While electricity generators at greenfields that run on by-pass gas are built almost concurrently with well drilling and in-field pipelines, they usually take between 20% and 30% of total produced gas volume, with producers having to research and invest into other options to prevent flaring of the remaining volume.

Others meet the challenge

Privately held Surgutneftegaz reported the highest by-pass gas utilisation rate – of more than 99% in the last five years.

It has said about 60% of produced by-pass gas is transported from its fields in West Siberia to a gas-processing plant. There, the mixture is converted into marketable dry pipeline gas, liquids, or propane and butane used in cooking stoves and as auto fuel.

Another 22% of its volume of such gas is used for direct electricity generation, and some 15% is used for heating purposes and as fuel at in-field technical facilities, Surgutneftegaz said.

Other major Russian oil producers, such as privately held Lukoil and Tatneft, reported full compliance last year with the government's utilisation target.

Lukoil said it used almost 98% of extracted by-pass gas in 2019, up from 88% in 2013. It plans additional investments for 2020 and 2021 as the company strives to completely halt flaring by 2030.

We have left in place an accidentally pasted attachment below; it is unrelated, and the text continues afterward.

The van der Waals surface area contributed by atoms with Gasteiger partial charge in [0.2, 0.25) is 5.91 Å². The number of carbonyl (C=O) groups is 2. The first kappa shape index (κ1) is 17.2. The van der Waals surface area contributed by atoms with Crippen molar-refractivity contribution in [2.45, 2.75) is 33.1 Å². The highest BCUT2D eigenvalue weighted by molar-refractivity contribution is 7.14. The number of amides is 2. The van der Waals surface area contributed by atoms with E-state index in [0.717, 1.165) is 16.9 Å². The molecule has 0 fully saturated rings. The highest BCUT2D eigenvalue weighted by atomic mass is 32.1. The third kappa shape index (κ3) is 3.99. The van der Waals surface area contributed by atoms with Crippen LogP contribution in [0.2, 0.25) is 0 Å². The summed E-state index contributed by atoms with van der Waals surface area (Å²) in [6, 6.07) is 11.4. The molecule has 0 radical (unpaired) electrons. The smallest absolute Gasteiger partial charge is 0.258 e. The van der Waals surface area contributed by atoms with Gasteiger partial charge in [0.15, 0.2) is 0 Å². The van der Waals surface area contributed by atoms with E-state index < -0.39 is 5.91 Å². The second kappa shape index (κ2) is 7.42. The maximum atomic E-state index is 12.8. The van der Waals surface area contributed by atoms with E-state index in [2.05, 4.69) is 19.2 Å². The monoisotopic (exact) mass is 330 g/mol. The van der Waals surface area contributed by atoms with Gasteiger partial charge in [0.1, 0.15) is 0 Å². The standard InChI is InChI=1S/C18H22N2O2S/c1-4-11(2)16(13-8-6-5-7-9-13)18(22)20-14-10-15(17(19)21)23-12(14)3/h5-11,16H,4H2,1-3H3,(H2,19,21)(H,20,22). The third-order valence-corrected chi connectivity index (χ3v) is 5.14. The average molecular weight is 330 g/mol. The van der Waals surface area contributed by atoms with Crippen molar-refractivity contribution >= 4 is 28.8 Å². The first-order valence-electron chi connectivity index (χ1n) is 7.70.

Meanwhile, Tatneft said that it processed more than 96% of produced by-pass gas last year, against 94% in 2013.

Gazprom Neft seeks improvement

State-controlled oil producer Gazprom Neft reported a significant jump in its utilisation of by-pass gas – to 89% in 2019 from 78% in the prior year.

The company said it is working on projects at its remote onshore and offshore developments to reach the utilisation target of 95% by the end of 2021.

Gazprom Neft said it commissioned a project this summer to pump produced by-pass gas into an undeveloped gas-bearing formation at the West Messoyakha field in the Yamal-Nenets region that is operated by its joint venture with Rosneft, Messoyakhaneftegaz.

Spanning 70 square kilometres, the formation will accept by-pass gas at the maximum annual rate of 1.5 Bcm from West Messoyakha and the neighbouring East Messoyakha field, connected to the storage by a 50-kilometre gas pipeline, the oil producer said.